FTC Town Hall to Address Digital Rights Management Technologies - Event Takes Place Wednesday, March 25, 2009, in Seattle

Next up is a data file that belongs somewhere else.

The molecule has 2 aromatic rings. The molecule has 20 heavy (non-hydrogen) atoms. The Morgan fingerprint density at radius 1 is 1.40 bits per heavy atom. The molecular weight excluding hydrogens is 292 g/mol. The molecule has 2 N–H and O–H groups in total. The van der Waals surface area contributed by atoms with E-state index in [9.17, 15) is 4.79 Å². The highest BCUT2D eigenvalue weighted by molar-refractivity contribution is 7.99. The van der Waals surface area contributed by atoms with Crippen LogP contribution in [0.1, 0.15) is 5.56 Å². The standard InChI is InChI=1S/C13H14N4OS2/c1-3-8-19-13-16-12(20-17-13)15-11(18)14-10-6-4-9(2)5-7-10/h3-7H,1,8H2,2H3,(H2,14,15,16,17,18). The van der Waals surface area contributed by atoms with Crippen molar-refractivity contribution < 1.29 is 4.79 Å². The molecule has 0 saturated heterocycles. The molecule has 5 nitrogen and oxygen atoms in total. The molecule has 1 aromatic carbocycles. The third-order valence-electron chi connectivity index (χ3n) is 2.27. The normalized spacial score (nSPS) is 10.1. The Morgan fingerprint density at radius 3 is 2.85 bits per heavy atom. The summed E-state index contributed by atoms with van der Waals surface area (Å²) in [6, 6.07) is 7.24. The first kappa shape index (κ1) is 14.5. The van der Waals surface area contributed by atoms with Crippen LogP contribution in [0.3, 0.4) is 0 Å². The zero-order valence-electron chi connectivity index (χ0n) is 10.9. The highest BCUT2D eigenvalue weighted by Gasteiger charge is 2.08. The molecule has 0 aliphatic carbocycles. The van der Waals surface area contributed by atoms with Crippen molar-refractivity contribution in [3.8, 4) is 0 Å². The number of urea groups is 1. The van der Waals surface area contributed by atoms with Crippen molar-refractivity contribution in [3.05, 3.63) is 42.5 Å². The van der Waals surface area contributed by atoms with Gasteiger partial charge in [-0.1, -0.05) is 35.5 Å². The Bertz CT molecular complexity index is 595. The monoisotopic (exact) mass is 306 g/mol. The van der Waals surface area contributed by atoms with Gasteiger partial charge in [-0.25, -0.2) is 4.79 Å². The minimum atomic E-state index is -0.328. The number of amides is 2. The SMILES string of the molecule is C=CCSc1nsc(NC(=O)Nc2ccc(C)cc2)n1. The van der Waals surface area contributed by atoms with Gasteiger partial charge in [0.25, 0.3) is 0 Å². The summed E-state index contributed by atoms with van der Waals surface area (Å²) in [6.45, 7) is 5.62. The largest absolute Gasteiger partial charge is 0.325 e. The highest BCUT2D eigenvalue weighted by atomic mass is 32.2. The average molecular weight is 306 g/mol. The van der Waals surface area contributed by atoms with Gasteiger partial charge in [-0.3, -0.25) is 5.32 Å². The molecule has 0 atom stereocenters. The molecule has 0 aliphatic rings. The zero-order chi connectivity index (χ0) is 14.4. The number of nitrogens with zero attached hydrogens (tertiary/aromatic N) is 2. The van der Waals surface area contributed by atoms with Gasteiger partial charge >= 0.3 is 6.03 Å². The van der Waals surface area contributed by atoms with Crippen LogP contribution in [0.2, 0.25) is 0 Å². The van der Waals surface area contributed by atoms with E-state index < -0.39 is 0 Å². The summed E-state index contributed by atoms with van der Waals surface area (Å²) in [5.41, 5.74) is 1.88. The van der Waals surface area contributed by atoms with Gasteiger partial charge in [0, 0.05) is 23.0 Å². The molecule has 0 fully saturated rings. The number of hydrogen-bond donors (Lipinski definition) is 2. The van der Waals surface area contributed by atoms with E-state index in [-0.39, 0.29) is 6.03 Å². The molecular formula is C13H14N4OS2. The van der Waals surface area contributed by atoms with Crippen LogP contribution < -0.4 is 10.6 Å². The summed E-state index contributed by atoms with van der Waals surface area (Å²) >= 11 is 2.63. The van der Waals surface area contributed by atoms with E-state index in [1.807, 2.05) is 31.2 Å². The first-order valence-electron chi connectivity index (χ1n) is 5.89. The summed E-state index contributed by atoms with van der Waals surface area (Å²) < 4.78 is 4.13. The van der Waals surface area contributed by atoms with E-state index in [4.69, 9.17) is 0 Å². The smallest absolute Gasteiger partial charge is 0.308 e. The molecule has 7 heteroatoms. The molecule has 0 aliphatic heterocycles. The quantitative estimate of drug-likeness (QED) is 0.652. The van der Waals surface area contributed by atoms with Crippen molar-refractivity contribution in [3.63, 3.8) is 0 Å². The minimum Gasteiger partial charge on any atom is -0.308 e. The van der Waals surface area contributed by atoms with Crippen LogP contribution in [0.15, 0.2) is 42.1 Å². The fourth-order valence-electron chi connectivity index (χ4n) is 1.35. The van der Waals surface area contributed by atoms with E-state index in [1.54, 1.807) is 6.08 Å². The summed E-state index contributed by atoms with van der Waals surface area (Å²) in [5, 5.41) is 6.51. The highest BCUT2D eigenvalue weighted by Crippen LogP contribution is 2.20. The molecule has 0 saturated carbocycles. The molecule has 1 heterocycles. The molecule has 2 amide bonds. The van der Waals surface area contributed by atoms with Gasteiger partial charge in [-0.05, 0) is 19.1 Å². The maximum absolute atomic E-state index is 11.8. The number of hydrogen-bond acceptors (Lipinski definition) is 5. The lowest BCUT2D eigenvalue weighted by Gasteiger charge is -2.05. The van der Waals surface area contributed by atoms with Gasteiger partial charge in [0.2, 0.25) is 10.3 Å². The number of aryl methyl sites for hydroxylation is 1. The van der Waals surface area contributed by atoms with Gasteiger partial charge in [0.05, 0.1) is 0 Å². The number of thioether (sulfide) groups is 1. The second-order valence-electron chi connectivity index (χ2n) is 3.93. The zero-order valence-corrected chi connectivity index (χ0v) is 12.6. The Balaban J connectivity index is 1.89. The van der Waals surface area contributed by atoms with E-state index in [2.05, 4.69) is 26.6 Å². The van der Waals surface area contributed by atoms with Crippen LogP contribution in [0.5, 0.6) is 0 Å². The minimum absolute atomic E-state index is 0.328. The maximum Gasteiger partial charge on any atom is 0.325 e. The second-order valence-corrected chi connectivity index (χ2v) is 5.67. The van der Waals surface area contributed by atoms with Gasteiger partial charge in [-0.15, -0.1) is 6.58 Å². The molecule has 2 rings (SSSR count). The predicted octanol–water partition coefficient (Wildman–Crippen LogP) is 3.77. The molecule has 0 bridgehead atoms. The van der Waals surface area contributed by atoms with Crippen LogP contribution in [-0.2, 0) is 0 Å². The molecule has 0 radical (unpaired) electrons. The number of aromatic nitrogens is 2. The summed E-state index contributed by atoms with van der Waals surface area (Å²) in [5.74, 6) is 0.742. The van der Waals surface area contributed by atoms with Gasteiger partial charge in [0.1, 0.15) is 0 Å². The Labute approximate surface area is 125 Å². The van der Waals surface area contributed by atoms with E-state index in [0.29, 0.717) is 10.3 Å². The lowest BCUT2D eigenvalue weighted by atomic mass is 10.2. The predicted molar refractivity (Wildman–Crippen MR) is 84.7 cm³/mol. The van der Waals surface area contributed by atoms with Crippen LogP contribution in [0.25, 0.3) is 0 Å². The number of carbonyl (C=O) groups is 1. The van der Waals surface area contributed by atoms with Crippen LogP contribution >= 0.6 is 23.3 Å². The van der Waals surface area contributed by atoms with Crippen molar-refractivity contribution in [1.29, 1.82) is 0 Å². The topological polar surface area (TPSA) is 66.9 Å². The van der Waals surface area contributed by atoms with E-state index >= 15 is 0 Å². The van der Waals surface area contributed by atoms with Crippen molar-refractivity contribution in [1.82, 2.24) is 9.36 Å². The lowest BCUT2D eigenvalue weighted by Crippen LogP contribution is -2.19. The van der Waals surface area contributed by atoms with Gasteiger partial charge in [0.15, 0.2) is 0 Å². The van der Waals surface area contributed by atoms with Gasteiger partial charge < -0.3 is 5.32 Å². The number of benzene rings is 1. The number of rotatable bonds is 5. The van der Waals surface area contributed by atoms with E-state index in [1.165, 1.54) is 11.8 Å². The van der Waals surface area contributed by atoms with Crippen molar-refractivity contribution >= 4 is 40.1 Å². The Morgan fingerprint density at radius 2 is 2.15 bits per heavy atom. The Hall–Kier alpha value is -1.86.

First, I must say that I support developers trying to make sure that they are payed for their work. As a "gamer" I enjoy the experiences that developers have brought me. This expands beyond games to even the operating systems that content needs to run on top of. However, I am also a customer and when I buy a product I do not want to run into the many issues current DRM technology brings with it. The game may or may not work, will stay on your computer, and spy on you because you obtained a LEGAL copy of the software. Software is a medium that is easily manipulated by millions of talented hackers. You want to play a game, but don't want to have to put your CD in every time? They have a hack for that. You have a problem? Some where out there a talented hacker has the same problem and is working a way around it. DRM is not going to stop software piracy. The people it punishes are those who obtain legal copies. Once a single copy of a software is pirated, the fight is over. The distribution networks for pirated software will let it spread like wildfire. Those who obtained the software legally will be stuck with the DRM burden. Why should the true and loyal customers be the ones who pay the price for other people's crimes?